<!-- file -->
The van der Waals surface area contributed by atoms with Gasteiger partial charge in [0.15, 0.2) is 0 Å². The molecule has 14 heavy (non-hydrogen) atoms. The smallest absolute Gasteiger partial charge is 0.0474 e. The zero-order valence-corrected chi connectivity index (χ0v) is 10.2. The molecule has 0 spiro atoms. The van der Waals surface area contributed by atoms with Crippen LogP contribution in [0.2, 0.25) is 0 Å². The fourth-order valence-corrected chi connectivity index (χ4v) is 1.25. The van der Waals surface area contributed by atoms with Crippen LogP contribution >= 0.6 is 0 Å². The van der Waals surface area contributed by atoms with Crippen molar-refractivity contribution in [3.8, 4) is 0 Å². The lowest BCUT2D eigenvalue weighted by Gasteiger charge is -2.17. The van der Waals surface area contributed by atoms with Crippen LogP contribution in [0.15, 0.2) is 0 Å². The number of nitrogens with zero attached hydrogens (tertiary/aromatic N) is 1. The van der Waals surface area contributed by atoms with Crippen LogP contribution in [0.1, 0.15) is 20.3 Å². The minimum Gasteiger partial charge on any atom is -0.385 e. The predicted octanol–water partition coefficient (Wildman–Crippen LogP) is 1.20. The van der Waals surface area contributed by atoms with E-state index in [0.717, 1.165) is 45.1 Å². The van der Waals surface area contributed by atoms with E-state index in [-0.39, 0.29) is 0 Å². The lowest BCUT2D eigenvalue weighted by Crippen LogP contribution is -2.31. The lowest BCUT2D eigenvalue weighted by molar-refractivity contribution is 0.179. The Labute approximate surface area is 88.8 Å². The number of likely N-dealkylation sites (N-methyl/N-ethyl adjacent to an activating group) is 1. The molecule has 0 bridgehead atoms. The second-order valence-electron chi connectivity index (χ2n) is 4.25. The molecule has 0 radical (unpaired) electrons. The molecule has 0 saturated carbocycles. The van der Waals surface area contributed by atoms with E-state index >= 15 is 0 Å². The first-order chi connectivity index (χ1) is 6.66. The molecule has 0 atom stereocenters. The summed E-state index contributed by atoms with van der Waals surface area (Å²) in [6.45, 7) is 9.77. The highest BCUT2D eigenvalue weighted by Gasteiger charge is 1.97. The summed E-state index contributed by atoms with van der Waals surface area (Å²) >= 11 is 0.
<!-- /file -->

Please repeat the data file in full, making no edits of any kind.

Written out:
The van der Waals surface area contributed by atoms with Gasteiger partial charge in [0.15, 0.2) is 0 Å². The molecule has 14 heavy (non-hydrogen) atoms. The smallest absolute Gasteiger partial charge is 0.0474 e. The zero-order valence-corrected chi connectivity index (χ0v) is 10.2. The molecule has 0 spiro atoms. The van der Waals surface area contributed by atoms with Crippen LogP contribution in [0.2, 0.25) is 0 Å². The fourth-order valence-corrected chi connectivity index (χ4v) is 1.25. The van der Waals surface area contributed by atoms with Crippen LogP contribution >= 0.6 is 0 Å². The van der Waals surface area contributed by atoms with Crippen molar-refractivity contribution in [3.8, 4) is 0 Å². The lowest BCUT2D eigenvalue weighted by Gasteiger charge is -2.17. The van der Waals surface area contributed by atoms with Crippen LogP contribution in [0.15, 0.2) is 0 Å². The number of nitrogens with zero attached hydrogens (tertiary/aromatic N) is 1. The van der Waals surface area contributed by atoms with Crippen LogP contribution in [0.1, 0.15) is 20.3 Å². The minimum Gasteiger partial charge on any atom is -0.385 e. The predicted octanol–water partition coefficient (Wildman–Crippen LogP) is 1.20. The van der Waals surface area contributed by atoms with E-state index in [0.717, 1.165) is 45.1 Å². The van der Waals surface area contributed by atoms with E-state index in [-0.39, 0.29) is 0 Å². The lowest BCUT2D eigenvalue weighted by Crippen LogP contribution is -2.31. The lowest BCUT2D eigenvalue weighted by molar-refractivity contribution is 0.179. The Labute approximate surface area is 88.8 Å². The number of likely N-dealkylation sites (N-methyl/N-ethyl adjacent to an activating group) is 1. The molecule has 0 bridgehead atoms. The second-order valence-electron chi connectivity index (χ2n) is 4.25. The molecule has 0 radical (unpaired) electrons. The molecule has 0 saturated carbocycles. The van der Waals surface area contributed by atoms with E-state index >= 15 is 0 Å². The first-order chi connectivity index (χ1) is 6.66. The molecule has 0 atom stereocenters. The summed E-state index contributed by atoms with van der Waals surface area (Å²) in [6.45, 7) is 9.77. The highest BCUT2D eigenvalue weighted by Gasteiger charge is 1.97. The summed E-state index contributed by atoms with van der Waals surface area (Å²) >= 11 is 0.